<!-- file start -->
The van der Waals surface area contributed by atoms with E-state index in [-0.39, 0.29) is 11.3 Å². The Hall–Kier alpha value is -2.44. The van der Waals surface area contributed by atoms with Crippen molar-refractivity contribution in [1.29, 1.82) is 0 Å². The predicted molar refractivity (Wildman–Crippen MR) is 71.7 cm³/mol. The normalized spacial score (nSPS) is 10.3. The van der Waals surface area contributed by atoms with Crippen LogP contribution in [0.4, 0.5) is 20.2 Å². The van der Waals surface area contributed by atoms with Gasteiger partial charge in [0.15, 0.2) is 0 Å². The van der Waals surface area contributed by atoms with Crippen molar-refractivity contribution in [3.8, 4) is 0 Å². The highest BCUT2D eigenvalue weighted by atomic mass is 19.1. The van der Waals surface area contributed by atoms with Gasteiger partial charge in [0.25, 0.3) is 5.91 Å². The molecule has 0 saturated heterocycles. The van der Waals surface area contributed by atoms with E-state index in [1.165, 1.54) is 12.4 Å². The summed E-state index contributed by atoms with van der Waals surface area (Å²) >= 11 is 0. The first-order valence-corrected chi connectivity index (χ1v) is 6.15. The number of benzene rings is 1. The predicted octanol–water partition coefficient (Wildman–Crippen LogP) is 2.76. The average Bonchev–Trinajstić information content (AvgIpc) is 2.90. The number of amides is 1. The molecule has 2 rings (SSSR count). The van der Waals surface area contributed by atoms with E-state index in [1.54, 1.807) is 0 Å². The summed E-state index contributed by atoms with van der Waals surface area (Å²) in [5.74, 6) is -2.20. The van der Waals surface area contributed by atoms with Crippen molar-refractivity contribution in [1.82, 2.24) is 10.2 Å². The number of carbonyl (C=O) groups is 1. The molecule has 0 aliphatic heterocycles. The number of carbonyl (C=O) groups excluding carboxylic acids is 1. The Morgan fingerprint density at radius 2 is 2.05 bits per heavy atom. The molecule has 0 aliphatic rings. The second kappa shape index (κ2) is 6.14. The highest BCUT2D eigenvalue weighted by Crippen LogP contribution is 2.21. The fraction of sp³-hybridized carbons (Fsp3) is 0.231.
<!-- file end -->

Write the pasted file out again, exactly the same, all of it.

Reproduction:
The van der Waals surface area contributed by atoms with E-state index in [-0.39, 0.29) is 11.3 Å². The Hall–Kier alpha value is -2.44. The van der Waals surface area contributed by atoms with Crippen molar-refractivity contribution in [1.29, 1.82) is 0 Å². The predicted molar refractivity (Wildman–Crippen MR) is 71.7 cm³/mol. The normalized spacial score (nSPS) is 10.3. The van der Waals surface area contributed by atoms with Crippen LogP contribution in [0.4, 0.5) is 20.2 Å². The van der Waals surface area contributed by atoms with Gasteiger partial charge in [0.15, 0.2) is 0 Å². The van der Waals surface area contributed by atoms with Crippen molar-refractivity contribution in [3.8, 4) is 0 Å². The highest BCUT2D eigenvalue weighted by atomic mass is 19.1. The van der Waals surface area contributed by atoms with Gasteiger partial charge in [0.25, 0.3) is 5.91 Å². The molecule has 0 saturated heterocycles. The van der Waals surface area contributed by atoms with E-state index in [1.165, 1.54) is 12.4 Å². The summed E-state index contributed by atoms with van der Waals surface area (Å²) >= 11 is 0. The first-order valence-corrected chi connectivity index (χ1v) is 6.15. The number of benzene rings is 1. The predicted octanol–water partition coefficient (Wildman–Crippen LogP) is 2.76. The average Bonchev–Trinajstić information content (AvgIpc) is 2.90. The number of amides is 1. The molecule has 2 rings (SSSR count). The van der Waals surface area contributed by atoms with E-state index in [1.54, 1.807) is 0 Å². The summed E-state index contributed by atoms with van der Waals surface area (Å²) in [5.74, 6) is -2.20. The van der Waals surface area contributed by atoms with Crippen molar-refractivity contribution in [1.82, 2.24) is 10.2 Å². The number of carbonyl (C=O) groups is 1. The molecule has 0 aliphatic heterocycles. The number of carbonyl (C=O) groups excluding carboxylic acids is 1. The Morgan fingerprint density at radius 2 is 2.05 bits per heavy atom. The molecule has 0 aliphatic rings. The second kappa shape index (κ2) is 6.14. The highest BCUT2D eigenvalue weighted by Crippen LogP contribution is 2.21. The fraction of sp³-hybridized carbons (Fsp3) is 0.231.